Budge over a bit Zuckerberg, Microsoft appears to be making a move into the metaverse. And it’s a big one, which brings Activision Blizzard, the publishers of Call of Duty, into the fold.

The publisher of Minecraft (that’s Microsoft) has reportedly made an all-cash bid (US$95 per share) valued at US$69.7 billion for gaming titan Activision Blizzard, which will make Microsoft the the world’s third-largest gaming company (behind Tencent and Sony).

Significantly, it’s Microsoft’s biggest ever acquisition. And, almost inevitably, it’s being framed as a metaverse play.

Microsoft emphasised in an announcement that the acquisition will “accelerate the growth in Microsoft’s gaming business across mobile, PC, console and cloud and will provide building blocks for the metaverse”.

Chairman and CEO Satya Nadella added, “Gaming is the most dynamic and exciting category in entertainment across all platforms today, and will play a key role in the development of metaverse platforms.”

In addition to the mega-popular Call of Duty franchise, Activision Blizzard has an impressive array of major titles in its stable, including Warcraft, Overwatch, Candy Crush, Diablo and Crash Bandicoot. It also has franchised leagues within esports (with Overwatch and Call of Duty).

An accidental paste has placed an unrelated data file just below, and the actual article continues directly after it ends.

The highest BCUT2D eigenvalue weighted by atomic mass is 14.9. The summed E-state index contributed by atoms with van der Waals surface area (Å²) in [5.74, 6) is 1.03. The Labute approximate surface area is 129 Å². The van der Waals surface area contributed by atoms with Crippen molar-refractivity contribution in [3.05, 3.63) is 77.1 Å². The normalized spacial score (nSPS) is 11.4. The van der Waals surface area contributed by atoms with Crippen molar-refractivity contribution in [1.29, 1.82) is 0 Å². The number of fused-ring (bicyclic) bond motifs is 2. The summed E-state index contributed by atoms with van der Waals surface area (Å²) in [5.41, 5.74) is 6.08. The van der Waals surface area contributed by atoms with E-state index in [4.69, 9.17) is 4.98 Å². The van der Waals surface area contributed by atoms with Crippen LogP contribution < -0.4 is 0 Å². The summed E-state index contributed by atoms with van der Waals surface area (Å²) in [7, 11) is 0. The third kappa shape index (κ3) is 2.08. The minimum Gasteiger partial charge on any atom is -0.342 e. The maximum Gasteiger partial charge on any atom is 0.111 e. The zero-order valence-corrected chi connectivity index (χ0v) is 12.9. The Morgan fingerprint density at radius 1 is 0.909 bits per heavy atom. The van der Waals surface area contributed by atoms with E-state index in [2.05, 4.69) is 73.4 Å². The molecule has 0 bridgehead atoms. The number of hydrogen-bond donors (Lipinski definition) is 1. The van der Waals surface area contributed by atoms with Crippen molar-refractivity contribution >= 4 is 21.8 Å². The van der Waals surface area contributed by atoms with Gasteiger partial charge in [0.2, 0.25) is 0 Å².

As part of the acquisition, Microsoft stated that Activision Blizzard CEO Bobby Kotick will remain at the helm until the deal closes, with Microsoft Gaming CEO Phil Spencer taking over at that point.

It’s unclear at this stage whether Microsoft’s metaverse move will incorporate the introduction of NFTs (non-fungible tokens) into its gaming universe, although there is heavy speculation it will dip its toe in at the very least.

According to a Decrypt article, Games publishing rival Ubisoft confirmed recently that it intends to continue its NFT-related plans through its Ubisoft Quartz platform, despite some backlash and negativity from “traditional” gamers about the need for and value of NFTs.

Meanwhile, The Wall Street Journal reported last week that 100 employees from Microsoft’s augmented reality team have moved on over the past year to join Meta (the parent company of Facebook).